Development of a 'Global Partnership'
In addition to discussing the strengthening of their military alliance, Obama and Park discussed the development of the two countries' relationship into a 'global partnership'. As can be seen in the Joint Declaration, the U.S.-Korea FTA is a central piece of this plan. According to the declaration, through expanding trade and investment between the two countries, the FTA will not only bring economic profits to both countries, but will also, along with their military cooperation, enable the two country's to serve as a 'linchpin' to peace and security in the region.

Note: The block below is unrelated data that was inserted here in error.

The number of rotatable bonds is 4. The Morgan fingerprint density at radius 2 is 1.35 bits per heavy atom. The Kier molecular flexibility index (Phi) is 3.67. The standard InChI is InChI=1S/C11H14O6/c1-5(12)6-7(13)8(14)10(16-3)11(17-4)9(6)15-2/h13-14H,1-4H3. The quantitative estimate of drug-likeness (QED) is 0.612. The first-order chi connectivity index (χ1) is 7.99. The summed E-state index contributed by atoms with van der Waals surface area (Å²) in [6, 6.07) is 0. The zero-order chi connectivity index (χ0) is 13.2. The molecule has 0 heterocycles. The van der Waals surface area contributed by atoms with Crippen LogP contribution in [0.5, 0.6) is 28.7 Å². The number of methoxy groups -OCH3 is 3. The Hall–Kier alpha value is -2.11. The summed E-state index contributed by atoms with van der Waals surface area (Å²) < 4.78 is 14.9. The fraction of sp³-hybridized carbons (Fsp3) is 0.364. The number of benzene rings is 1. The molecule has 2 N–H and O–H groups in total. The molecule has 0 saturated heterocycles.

Over the course of the past three administrations, the character of the U.S-Korea alliance has expanded and evolved to include more and more spheres of cooperation. The labeling of the alliance as a 'global partnership' signifies its development to include active involvement on a diverse range of issues including not only economics and culture, but also climate change, energy security, human rights, humanitarian aid, development, responses to terrorism, nuclear power safety and cyber security, with South Korea being brought in as a junior partner in the U.S.' global governance in these areas. This process has already been evident in the last several years in South Korea's dispatch of troops to Iraq to support the U.S. 'War on Terror', South Korean consent and aid to the realignment of the U.S forces in Korea based on the latter's Global Posture Review, the conclusion and enactment of the U.S.-Korea FTA and South Korea's hosting of the Nuclear Security Summit originally proposed by the U.S. as a means to maintain its nuclear hegemony.